Cold Spanish Soup & Its Hot Etymologies
A Spanish Soup Endures the Rigors of Sloppy Derivation
Poor, odd-looking word gazpacho suffers highly disputed, multiple-sourced etymologies, claiming that this lively word for a cold Spanish soup descends from every known language on earth and a few buzzing languages spoken only by the giant bumblebees who rule the planet Nergon.
Persons unacquainted with any deep knowledge of Latin have claimed Mozarabic origins, sources in Sanskrit dope-words, an origin in the Greek word γαζοφυλάκιον gazophulakion literally ‘treasure-guarder,’ but in fact meaning a Greek Orthodox church collection box into which pious parishioners tossed old goat-hair coats etc. From that to a Spanish soup? Are you guys out of your goat-humping minds? First, neither etymology nor printed evidence of transitional forms supports any such unlikely metamorphosis. But that is only the silliest of the notions presented, all founded in the basest ignorance of simple Latin.
True, Clear, Cogent Origin of Gazpacho
To me and many scholarly Spanish etymologists, gazpacho is most likely compounded of the late Latin street word caspa ‘bit, piece, wine dregs, tatters, refuse, flakes, little pieces of bread’+ Spanish pejorative ending - acho < Latin suffix –aceus, in other words gazpacho is a soup with all kinds of scraps and bits tossed into it.
This omnium-gatherum concept, this culinary meme, is not foreign to la cocina española. After all, it is Spanish cuisine that gives us the kitchen-scrap-saving tradition of la olla podrida ‘the stinking pot,’ the big kettle on the kitchen stove into which anything remnant but nutritious is tossed to make tomorrow’s stew. Caspa may not be a Roman word, but, early on, it appears in Italian dialects as caspu ‘the residue left when grapes have been stomped and squeezed.’ In Spain, in Asturian Spanish, caspia is apple residue, left after cider-making. The chaff left after cereal grinding in France is gaspaille. So there is the root, possibly a Celtic morpheme, embedded in the daily speech of all southern Europe, wherever its ultimate source. There too is the prime meaning: leftovers, bits and pieces— perfectly apt for our soup word, gazpacho.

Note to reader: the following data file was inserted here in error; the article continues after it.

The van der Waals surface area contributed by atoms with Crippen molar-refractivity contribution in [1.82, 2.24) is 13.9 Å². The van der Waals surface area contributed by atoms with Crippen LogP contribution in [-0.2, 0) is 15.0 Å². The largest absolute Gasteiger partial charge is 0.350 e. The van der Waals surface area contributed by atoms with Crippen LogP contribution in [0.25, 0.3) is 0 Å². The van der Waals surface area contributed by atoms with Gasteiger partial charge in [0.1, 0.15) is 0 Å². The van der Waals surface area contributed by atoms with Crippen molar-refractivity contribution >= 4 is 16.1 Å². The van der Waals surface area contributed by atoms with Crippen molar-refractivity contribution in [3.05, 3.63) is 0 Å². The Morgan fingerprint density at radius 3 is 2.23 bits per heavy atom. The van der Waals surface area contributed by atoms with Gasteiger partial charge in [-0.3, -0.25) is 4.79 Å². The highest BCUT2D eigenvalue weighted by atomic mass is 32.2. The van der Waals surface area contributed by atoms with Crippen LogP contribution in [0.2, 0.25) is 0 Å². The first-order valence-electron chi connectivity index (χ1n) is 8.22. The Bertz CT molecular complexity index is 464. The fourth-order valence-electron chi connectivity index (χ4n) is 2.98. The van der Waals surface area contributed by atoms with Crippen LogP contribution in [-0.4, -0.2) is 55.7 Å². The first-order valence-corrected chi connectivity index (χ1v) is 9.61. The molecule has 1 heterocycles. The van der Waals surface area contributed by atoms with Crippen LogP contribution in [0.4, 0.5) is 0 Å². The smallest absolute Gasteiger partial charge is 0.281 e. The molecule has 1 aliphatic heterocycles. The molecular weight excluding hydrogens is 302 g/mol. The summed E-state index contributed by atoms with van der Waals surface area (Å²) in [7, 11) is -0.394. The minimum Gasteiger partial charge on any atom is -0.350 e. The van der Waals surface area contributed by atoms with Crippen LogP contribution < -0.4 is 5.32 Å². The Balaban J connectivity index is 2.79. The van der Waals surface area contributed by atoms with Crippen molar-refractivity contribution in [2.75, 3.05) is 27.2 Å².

Contrary to the know-no-Latin babblings of some internet “philologists,” the suffix -acho is not of Andalusian Mozarabic origin. (!) It is a pejorative/augmentative suffix, from the common classical Latin suffix –acĕus, productive of thousands of Latin and later English and French adjectives. Reflexes of it appear in all the Romance languages. For example, as a pejorative, it is still a richly productive suffix of nouns and adjectives in everyday modern Italian street speech where as -accio or –accia it is an ending of newly made insult words. Posto means ‘place,’ posto al sole ‘a place in the sun, a happy retreat’ — but with the pejorative suffix, the Italian word takes on a negative import so that postaccio is a common Italian word for a bad place, for example: prigione è un postaccio ‘jail is a bad place.’
Or consider that humble proto-pizza, the lovingly ovened flat bread, focaccia. It harks back to ancient Roman kitchens where, as panis focacius, it was put down even in Latin as a lowly quick bread, for its name stems from the Latin word for kitchen fireplace focus, so that panis focacius means ‘that low-class bread stuff that one bakes so quickly in the oven.’ Since the kitchen-stove was the centre of slave activity in a Roman house, it is no wonder that the later astronomer Johannes Kepler (1571–1630 CE) took the hearth/fireplace word and used focus to name the spot where a lens makes a burning point. All our other English meanings of the word focus stem from Kepler’s metaphorical borrowing.
Let’s discuss one more use of –accio. Testaccio is a once shabby but now solidly working-class part of central Rome. Testaccio has a wonderful market now and many inexpensive places to eat tasty Italian food. It makes a pleasant stroll in central Rome where you will meet ordinary Romans who are pleasant and who will cheerfully talk to tourists, especially if you make an effort to speak Italian. Testa is ancient street Latin for ‘pot’ or ‘jar.’ Testaccio is Italian for shards (of broken pots). The Italian pejorative/diminutive ending -accio is a suffix that makes the noun smaller and negative. Testaccio is built on a hill that was an ancient garbage midden for broken pots and junk. Hence testaccio = ‘place of shards and broken pots.’
Testa was also the common Latin word for the human head, much more frequent in everyday Latin speech than caput. Roman soldiers took the slangy term for head with them on their postings throughout the Roman Empire. Its use is very much as if an English speaker were to say “I took a hit on the old jar today.” Consequently testa is the source of the modern French word for head, tête.
And so, having sipped like Spanish sybarites upon the broth spoon of gazpacho, we may propel the feast forward by summoning to our table paella de mariscos and hear the clack of crab-claw against the ceramic of the serving bowl.
copyright © 2012 William Gordon Casselman
French Canadian Translation Services
Read My Recent Columns
1. "RED" Roots like rubri- & erythro- in English
2. Alarums & Excursions: Uses of “Alarm”
3. Farm & Farmer as Words
4. Dolphin Words